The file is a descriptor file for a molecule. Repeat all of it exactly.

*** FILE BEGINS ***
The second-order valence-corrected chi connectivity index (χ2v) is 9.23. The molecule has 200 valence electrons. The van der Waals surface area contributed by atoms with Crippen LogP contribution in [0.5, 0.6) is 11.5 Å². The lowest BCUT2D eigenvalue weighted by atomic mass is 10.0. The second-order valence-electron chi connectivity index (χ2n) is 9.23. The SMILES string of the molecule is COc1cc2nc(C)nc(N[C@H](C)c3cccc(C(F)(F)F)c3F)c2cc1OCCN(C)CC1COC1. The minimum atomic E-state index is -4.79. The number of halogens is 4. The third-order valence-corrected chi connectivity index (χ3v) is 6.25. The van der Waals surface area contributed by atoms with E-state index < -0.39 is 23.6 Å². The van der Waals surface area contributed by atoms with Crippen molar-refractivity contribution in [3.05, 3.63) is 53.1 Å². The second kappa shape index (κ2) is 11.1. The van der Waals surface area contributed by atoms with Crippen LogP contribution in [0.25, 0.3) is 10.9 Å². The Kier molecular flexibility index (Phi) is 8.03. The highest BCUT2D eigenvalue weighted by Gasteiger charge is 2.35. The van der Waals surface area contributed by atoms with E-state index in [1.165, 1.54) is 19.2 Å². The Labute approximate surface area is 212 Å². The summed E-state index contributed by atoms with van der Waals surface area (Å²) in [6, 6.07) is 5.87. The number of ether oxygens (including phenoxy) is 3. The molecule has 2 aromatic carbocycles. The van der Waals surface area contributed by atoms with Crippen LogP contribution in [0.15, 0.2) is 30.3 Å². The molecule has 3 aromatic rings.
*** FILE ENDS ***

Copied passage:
The second-order valence-corrected chi connectivity index (χ2v) is 9.23. The molecule has 200 valence electrons. The van der Waals surface area contributed by atoms with Crippen LogP contribution in [0.5, 0.6) is 11.5 Å². The lowest BCUT2D eigenvalue weighted by atomic mass is 10.0. The second-order valence-electron chi connectivity index (χ2n) is 9.23. The SMILES string of the molecule is COc1cc2nc(C)nc(N[C@H](C)c3cccc(C(F)(F)F)c3F)c2cc1OCCN(C)CC1COC1. The minimum atomic E-state index is -4.79. The number of halogens is 4. The third-order valence-corrected chi connectivity index (χ3v) is 6.25. The van der Waals surface area contributed by atoms with E-state index < -0.39 is 23.6 Å². The van der Waals surface area contributed by atoms with Crippen molar-refractivity contribution in [3.05, 3.63) is 53.1 Å². The second kappa shape index (κ2) is 11.1. The van der Waals surface area contributed by atoms with Crippen LogP contribution in [0.25, 0.3) is 10.9 Å². The Kier molecular flexibility index (Phi) is 8.03. The highest BCUT2D eigenvalue weighted by Gasteiger charge is 2.35. The van der Waals surface area contributed by atoms with E-state index in [1.165, 1.54) is 19.2 Å². The Labute approximate surface area is 212 Å². The summed E-state index contributed by atoms with van der Waals surface area (Å²) in [6, 6.07) is 5.87. The number of ether oxygens (including phenoxy) is 3. The molecule has 2 aromatic carbocycles. The van der Waals surface area contributed by atoms with Crippen LogP contribution in [0.15, 0.2) is 30.3 Å². The molecule has 3 aromatic rings.